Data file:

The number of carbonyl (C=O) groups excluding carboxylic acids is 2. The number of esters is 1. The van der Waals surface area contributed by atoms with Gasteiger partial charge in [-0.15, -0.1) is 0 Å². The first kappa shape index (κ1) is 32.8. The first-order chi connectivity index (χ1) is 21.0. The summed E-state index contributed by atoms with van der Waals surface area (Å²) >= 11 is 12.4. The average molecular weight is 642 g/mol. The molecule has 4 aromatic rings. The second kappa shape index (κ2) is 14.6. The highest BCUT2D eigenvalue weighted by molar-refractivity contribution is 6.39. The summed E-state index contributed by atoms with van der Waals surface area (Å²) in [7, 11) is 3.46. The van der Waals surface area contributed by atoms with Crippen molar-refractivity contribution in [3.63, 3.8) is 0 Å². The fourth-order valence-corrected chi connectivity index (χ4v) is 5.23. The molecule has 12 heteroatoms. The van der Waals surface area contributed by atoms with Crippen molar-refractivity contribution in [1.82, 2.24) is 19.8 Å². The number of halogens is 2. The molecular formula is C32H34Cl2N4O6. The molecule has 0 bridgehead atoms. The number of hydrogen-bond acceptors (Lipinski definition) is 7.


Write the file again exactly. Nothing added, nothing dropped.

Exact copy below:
The number of carbonyl (C=O) groups excluding carboxylic acids is 2. The number of esters is 1. The van der Waals surface area contributed by atoms with Gasteiger partial charge in [-0.15, -0.1) is 0 Å². The first kappa shape index (κ1) is 32.8. The first-order chi connectivity index (χ1) is 21.0. The summed E-state index contributed by atoms with van der Waals surface area (Å²) >= 11 is 12.4. The average molecular weight is 642 g/mol. The molecule has 4 aromatic rings. The second kappa shape index (κ2) is 14.6. The highest BCUT2D eigenvalue weighted by molar-refractivity contribution is 6.39. The summed E-state index contributed by atoms with van der Waals surface area (Å²) in [7, 11) is 3.46. The van der Waals surface area contributed by atoms with Crippen molar-refractivity contribution in [3.63, 3.8) is 0 Å². The fourth-order valence-corrected chi connectivity index (χ4v) is 5.23. The molecule has 12 heteroatoms. The van der Waals surface area contributed by atoms with Crippen molar-refractivity contribution in [1.82, 2.24) is 19.8 Å². The number of halogens is 2. The molecular formula is C32H34Cl2N4O6. The molecule has 0 bridgehead atoms. The number of hydrogen-bond acceptors (Lipinski definition) is 7.